Accelerated English II
3 May 2013
The Black Death
As a pandemic that was able to spread from country to country and kill millions in the process, the Black Death, also known as the Bubonic Plague, was able to leave a mark on almost all of the Eastern hemisphere. Additionally and ironically, the impact the Black Death had on many countries was both negative and positive. While killing millions and destroying economies, the Bubonic plague also helped improved health care and sanitation. By far, it is easy to see that the Black Death was no simple disease and its effects would carry on for some time.
“Black Death is a mistranslation of the Latin word “atra” meaning both terrible and black” (Beneditow 42). Its meaning is nothing short of the impact it had, especially in the eastern hemisphere. The Bubonic Plague swept away 20-30 percent of Europe’s population (49). Sixty percent of Florence’s population died from the plague (42). In her book, Epidemics: Deadly Diseases throughout History: the Plague, Holly Cefrey gives an exact determination of the path that the Black Death took in sweeping across the eastern hemisphere. She states: In 1334, the plague originated in Asia, and in 1345, was carried west along the Silk Road east. By 1347, the plague struck the Italian peninsula and in 1348, it spread to France, England, Ireland, and Germany. Norway and Scotland were infected by 1349 (Cefrey 8-9). The Black Death was not an easy disease to contract and it tends to spread episodically or incidentally (Benedictow 43). The disease originated from fleas and small animals such as rats. “It was able to spread considerable distances by rodents on ships” (Benedictow 43). It was caused by a bacterium called Yersinia Pestis which tends to circulate among wild rodents (Beneditow 43). In the early 1300s, unusual weather patterns caused the plague bacteria to infect humans (Chester 90). Unlike many other illnesses, the Black Death took some time to infect humans but took very little time to kill them. “The infection takes three to five days to incubate in people before they fall ill and another three to five days before the victims die.” (43) And among those who died from the plague, there was a larger death rate of women and children than there was of men (49). Additionally, the weakness caused by chronic hunger among the poor made people more vulnerable to illness (McGill 2).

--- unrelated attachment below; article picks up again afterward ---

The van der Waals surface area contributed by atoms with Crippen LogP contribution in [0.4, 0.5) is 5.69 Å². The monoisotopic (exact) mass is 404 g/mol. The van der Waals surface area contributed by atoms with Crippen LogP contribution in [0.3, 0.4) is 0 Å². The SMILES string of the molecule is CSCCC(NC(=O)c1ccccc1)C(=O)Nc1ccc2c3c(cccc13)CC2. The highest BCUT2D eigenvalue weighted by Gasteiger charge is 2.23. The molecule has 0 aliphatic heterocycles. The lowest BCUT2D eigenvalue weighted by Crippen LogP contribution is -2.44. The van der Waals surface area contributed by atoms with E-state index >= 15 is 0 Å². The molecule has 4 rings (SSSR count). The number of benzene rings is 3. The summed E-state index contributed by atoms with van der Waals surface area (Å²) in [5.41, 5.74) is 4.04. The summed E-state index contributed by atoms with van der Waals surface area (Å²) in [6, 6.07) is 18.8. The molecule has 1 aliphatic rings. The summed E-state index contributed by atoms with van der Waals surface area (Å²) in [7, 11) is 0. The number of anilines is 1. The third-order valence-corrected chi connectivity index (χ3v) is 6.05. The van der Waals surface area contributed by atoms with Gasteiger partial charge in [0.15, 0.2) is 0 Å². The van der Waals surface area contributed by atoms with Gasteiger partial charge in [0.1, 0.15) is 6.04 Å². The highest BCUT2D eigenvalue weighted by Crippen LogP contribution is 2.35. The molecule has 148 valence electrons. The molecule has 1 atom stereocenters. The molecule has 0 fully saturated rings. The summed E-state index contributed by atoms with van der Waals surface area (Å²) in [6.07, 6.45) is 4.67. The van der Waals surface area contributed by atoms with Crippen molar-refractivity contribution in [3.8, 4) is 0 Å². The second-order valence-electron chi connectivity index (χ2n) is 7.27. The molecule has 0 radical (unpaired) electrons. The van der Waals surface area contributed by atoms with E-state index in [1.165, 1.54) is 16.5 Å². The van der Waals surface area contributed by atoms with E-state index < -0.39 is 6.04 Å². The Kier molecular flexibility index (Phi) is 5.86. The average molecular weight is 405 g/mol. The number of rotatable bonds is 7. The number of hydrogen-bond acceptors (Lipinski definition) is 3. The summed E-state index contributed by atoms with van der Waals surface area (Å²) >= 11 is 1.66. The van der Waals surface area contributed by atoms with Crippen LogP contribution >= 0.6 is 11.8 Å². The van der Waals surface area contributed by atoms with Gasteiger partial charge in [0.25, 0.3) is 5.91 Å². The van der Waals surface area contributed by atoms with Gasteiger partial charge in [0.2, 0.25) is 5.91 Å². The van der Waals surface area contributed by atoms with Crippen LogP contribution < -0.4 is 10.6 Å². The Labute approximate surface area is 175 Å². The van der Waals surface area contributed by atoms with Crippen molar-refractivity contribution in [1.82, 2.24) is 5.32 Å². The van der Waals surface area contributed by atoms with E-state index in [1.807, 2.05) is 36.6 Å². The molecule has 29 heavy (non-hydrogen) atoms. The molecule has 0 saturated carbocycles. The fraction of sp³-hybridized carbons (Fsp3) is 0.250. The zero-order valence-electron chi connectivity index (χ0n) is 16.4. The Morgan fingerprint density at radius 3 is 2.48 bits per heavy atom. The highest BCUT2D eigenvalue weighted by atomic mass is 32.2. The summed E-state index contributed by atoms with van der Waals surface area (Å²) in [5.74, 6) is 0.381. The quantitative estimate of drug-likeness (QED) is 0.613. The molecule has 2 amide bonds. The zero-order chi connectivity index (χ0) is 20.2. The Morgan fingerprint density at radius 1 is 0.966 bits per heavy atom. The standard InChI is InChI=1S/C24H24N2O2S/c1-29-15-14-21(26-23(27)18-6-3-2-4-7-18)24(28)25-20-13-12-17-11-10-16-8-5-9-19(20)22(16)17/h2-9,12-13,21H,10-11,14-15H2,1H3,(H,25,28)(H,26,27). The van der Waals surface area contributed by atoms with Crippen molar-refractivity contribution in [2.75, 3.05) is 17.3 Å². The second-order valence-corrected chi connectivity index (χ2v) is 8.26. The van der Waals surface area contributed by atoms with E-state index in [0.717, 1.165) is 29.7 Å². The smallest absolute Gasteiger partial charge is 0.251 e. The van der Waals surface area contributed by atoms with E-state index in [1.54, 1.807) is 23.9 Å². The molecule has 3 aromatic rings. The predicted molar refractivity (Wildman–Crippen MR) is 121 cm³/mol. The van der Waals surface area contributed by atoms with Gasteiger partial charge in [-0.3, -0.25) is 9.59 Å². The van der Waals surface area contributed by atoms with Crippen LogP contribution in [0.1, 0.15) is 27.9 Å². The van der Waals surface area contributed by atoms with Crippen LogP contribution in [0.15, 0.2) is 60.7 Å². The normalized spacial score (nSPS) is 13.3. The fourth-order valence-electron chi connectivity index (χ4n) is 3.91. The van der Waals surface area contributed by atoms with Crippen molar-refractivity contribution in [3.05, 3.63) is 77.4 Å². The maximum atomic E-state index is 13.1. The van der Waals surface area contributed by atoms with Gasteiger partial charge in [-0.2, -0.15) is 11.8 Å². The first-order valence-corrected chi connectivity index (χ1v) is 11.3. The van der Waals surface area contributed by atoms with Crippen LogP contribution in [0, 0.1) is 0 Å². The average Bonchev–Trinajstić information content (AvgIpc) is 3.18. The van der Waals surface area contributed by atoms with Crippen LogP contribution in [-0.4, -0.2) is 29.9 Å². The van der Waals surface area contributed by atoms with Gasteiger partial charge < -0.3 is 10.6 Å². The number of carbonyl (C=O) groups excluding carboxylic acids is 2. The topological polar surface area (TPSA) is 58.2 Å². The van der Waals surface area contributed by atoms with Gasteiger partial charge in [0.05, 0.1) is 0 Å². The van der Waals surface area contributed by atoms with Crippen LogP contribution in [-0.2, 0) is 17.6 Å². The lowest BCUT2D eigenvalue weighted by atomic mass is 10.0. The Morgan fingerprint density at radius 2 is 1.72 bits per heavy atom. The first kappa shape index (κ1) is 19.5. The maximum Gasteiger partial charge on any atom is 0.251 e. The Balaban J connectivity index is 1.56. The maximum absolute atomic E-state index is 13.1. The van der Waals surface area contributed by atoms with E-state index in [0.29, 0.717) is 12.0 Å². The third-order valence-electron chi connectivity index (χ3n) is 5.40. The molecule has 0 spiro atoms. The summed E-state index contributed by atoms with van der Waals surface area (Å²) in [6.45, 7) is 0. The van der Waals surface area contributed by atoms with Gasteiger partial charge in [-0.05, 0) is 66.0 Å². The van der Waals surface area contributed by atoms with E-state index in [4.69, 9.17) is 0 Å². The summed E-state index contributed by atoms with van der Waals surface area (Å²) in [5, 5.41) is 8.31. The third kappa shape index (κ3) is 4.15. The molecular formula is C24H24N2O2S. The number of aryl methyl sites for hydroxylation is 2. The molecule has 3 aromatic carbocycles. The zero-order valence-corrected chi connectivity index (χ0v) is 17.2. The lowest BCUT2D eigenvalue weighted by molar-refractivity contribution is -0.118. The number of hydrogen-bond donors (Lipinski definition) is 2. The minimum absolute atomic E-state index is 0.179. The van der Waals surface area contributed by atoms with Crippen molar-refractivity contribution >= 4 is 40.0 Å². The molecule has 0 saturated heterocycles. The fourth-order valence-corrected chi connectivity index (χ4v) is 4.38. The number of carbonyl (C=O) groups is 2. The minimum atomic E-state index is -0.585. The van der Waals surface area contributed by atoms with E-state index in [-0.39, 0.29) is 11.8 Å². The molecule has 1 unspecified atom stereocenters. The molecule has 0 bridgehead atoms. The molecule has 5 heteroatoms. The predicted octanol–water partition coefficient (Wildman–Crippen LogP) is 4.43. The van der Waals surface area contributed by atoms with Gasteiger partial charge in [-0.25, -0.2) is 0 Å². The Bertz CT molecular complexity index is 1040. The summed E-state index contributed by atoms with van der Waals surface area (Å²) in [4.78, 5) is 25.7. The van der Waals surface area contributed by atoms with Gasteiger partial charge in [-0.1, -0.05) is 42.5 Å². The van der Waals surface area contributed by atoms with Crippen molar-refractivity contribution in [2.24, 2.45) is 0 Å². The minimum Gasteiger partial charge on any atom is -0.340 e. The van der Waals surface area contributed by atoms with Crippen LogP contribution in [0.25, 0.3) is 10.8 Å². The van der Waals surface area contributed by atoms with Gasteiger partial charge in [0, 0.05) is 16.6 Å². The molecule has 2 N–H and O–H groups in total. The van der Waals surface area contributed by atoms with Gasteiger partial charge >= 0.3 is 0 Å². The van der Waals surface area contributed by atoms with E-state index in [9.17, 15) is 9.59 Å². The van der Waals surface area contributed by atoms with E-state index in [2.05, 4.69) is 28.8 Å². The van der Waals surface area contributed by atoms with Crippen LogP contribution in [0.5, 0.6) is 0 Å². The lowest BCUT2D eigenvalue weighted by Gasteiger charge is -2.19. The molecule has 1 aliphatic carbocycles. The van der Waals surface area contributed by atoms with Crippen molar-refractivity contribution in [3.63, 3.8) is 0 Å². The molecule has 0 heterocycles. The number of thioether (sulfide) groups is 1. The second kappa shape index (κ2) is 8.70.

The Black Death was not an unnoticeable disease. Unlike many deadly diseases and illnesses that show few or no signs of infection until later on., it was impossible to not know you had the plague. Some of the regular symptoms of the Black Death were high fever, chills, headaches, and delirium which could be mistaken for any illness. Some of the more extreme and very general symptoms were helplessness, hemorrhages under the skin, darkened skin, swollen lymph nodes, white coating under the tongue, and sensitivity to light (Cefrey 47). While extreme and very different, these symptoms were all expected of those who were infected with the plague.
Ironically, there were many so called “treatments” for the Black Death. Treatment ranged from religious beatings to cutting the skin. But even with all the theories of healing created during the time, there was never a working cure for the black plague. Bloodletting was a common form of treatment where blood was drained until the patient fell faint. Another so called “treatment” was cupping which was the placement of heated cups on the skin. When the cups cooled, suction was created and caused the skin to swell (Cefrey 11-12). Herbal remedies such as potions and tonics were also used, and the most popular form of treatment for the plague was prayer. There were just as many superstitions for preventing the plague as there were for curing it. To prevent a direct transfer of bacteria from rodent to human, may people wore blood-soaked cloths inside ivory flea trap necklaces to keep fleas away (15). In a more...
Cited: Beneditow, Ole J. “Black Death” History Today 55.3 (2005): 42-49. Academic Search Premier. Web. 28 March 2013
“Black Death.” The Middle Ages: An Encyclopedia for Students. Ed. William Chester Jordan.
Vol. 1. New York: Charles Scribner’s Sons. 1996. 90-92. Gale Virtual Reference Library. Web. 2 Apr. 2013.
Cefrey, Holly. Epidemics: Deadly Diseases Throughout History: The Plague. New York: The Rosen Publishing Group, Inc., 2001.Print.
McGill, Sara Ann. “The Black Plague.” Black Plague (2009): 1-2. History Reference Center Web. 1 Apr. 2013.
McKitterick, Rosamond. Atlas of the Medieval World. New York: Oxford University Press, 2004. Print.
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